Posted by: calloftheandes | November 8, 2010

HCJB Global Medical Team in Haiti Rides Out Hurricane Tomas

Written by R. Kurtenbach & H. Goerzen
Photos: H. Schirmacher

Prayer with a patient.


As more than a million displaced Haitians endure Hurricane Tomas in tent cities, an HCJB Global Hands medical team hunkered down to ride out the storm after treating hundreds of patients in the last two weeks.

“We’re happy to be here at the Samaritan’s Purse base camp,” wrote Hermann Schirmacher in a message to co-workers in Ecuador on Nov 5. He and two medical professionals, Ian McFarland and Dr. Francisco Nina, had traveled to Haiti from Quito on Oct. 23. They linked up with another physician, Dr. Mark Nelson, who had come from the U.S.

“We believe the storm and rain will continue during the night, and then the weather should open up so we can fly [back to Ecuador] on Saturday (Nov 6) as planned,” Schirmacher said. “We’re all safe and sound, thanks to the Lord. We haven’t heard much about the full impact of the storm or how much damage it caused.”

McFarland added that the winds affected many of the 1.2 million people living in tent cities since the Jan. 12 quake. “Most of these are not designed for gale-force winds,” he said. “Actually, many of the tents are now just bits of canvass wrapped around four posts stuck in the ground.”

Dr. Francisco Nina with a Haitian patient.


The storm flooded earthquake-damaged remains of at least one Haitian town—a place where families had already lost homes earlier.

Nearly a week ago the storm killed at least 14 people as it slammed into St. Lucia in the eastern Caribbean on Oct. 31. Then it weakened to a tropical depression, later gaining strength to become a tropical storm before regaining hurricane force.

Schirmacher said the storm was described as a “cyclone” in Creole on Haitians’ cell phones—“Ayiti anba menas siklon Toma.” The text message carried a dire warning to those living near rivers. Tomas is packing heavy rains that could cause flooding and landslides.

“The tide was expect to rise [three feet] higher than normal, accompanied by destructive waves,” Schirmacher said, citing the U.S. National Hurricane Center, based in Miami. “Classes were canceled, and schools are being used as evacuation areas.”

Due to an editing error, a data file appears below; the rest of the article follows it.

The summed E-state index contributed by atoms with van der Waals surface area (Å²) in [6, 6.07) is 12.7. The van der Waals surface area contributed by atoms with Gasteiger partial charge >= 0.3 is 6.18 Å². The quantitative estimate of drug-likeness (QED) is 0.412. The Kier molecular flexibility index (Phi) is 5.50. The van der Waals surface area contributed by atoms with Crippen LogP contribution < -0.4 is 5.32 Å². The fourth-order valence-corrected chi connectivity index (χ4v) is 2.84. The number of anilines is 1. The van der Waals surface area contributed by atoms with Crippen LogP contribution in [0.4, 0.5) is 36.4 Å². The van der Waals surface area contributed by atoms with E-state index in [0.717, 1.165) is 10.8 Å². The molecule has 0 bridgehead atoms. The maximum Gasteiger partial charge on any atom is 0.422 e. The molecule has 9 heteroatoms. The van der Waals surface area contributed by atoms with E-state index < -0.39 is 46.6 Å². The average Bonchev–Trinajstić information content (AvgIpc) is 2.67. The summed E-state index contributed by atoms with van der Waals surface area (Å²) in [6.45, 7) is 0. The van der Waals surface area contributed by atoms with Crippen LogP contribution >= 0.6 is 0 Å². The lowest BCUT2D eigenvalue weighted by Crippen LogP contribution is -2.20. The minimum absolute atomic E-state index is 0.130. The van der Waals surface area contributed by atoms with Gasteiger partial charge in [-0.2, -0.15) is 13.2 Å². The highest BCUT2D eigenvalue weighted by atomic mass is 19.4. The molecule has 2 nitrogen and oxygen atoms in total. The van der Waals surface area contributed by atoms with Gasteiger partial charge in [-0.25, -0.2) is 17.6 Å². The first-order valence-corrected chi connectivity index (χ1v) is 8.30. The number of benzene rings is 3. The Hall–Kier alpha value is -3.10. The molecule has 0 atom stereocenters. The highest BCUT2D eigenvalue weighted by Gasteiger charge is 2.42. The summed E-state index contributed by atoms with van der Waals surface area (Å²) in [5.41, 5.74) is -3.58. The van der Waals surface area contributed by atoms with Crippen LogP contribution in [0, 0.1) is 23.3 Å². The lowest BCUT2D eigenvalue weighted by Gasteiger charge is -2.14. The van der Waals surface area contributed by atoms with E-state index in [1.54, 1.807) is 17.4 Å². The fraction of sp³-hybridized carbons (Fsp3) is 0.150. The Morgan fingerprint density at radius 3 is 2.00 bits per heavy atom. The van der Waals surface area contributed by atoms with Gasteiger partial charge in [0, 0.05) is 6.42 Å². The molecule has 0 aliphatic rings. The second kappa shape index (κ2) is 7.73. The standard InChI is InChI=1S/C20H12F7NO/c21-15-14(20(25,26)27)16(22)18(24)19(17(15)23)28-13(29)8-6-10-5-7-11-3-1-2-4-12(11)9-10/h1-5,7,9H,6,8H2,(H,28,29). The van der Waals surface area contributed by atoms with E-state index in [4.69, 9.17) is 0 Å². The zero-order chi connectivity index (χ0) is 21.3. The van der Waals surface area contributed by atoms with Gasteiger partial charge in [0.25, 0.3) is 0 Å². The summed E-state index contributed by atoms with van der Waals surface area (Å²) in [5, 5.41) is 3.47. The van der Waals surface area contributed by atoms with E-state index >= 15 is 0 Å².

Haiti’s civil protection department urged camp dwellers made homeless by the January 2010 earthquake to go to the homes of friends and family, and evacuation buses were sent to circulate at the camps. By Thursday evening it was apparent that the displaced Haitians were staying. Fearing theft of their possessions, they also wonder if access to the camps would be denied afterwards.

Treating patients at Jackson Beach past midday on Thursday, the physicians, nurse and engineer from HCJB Global Hands were then pulled out to go to the base camp of their host, Samaritan’s Purse. They have treated numerous cases of cholera, then watched as the outbreak abated somewhat. However, heavy rains associated with Tomas are prompting fears by health authorities that the water-borne disease could resurge.

McFarland said the situation in Haiti appear to be worsening as the team prepares to return to Haiti on Saturday. However, another team from Ecuador will return in December. “There has been an outbreak of cholera a few miles west of here,” he explained. “That means cholera is getting closer to Port-au-Prince, and with the rains, there is the potential that it would spread rapidly due to the absence of sanitation and clean drinking water. With the rains people do not have dry wood to burn in order to boil water for drinking and that will cause problems.”

When the hurricane appeared to be losing strength Friday afternoon, team members worked together to prepare a new tent with 24 beds to treat cholera patients at the gate of the Global Outreach base at Titanyen.

Hermann Schirmacher and Dr. Mark Nelson.

“This tent, damaged by the storm, was fixed and improved,” Schirmacher said. “All team members, including medical professionals, helped with sledge hammers and tools to get it ready. So it’s ready for any case. A team just left to go to a village nearby called Cabaret to attend to a cholera patient who is very ill.”

“Pray for the spiritual impact,” McFarland added. “Samaritan’s Purse has worked hard to have people go out with their teams to give spiritual advice and counsel. Pray that these men might grow in their own Christian lives. Also that there might be some organized discipleship for those who have made professions of faith.”

Sources: HCJB Global, Associated Press, National Oceanic and Atmospheric Administration

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Responses

  1. […] we were working in Haiti, Francisco expressed to me how glad he is to be able to be the ‘feet of those who bring good […]

  2. […] SP established the Cité Soleil rehydration center near Haiti’s capital to confront a cholera outbreak that began in late 2010. At that time HCJB Global Hands responded with two medical teams, one of which Schirmacher led in mid-December. […]


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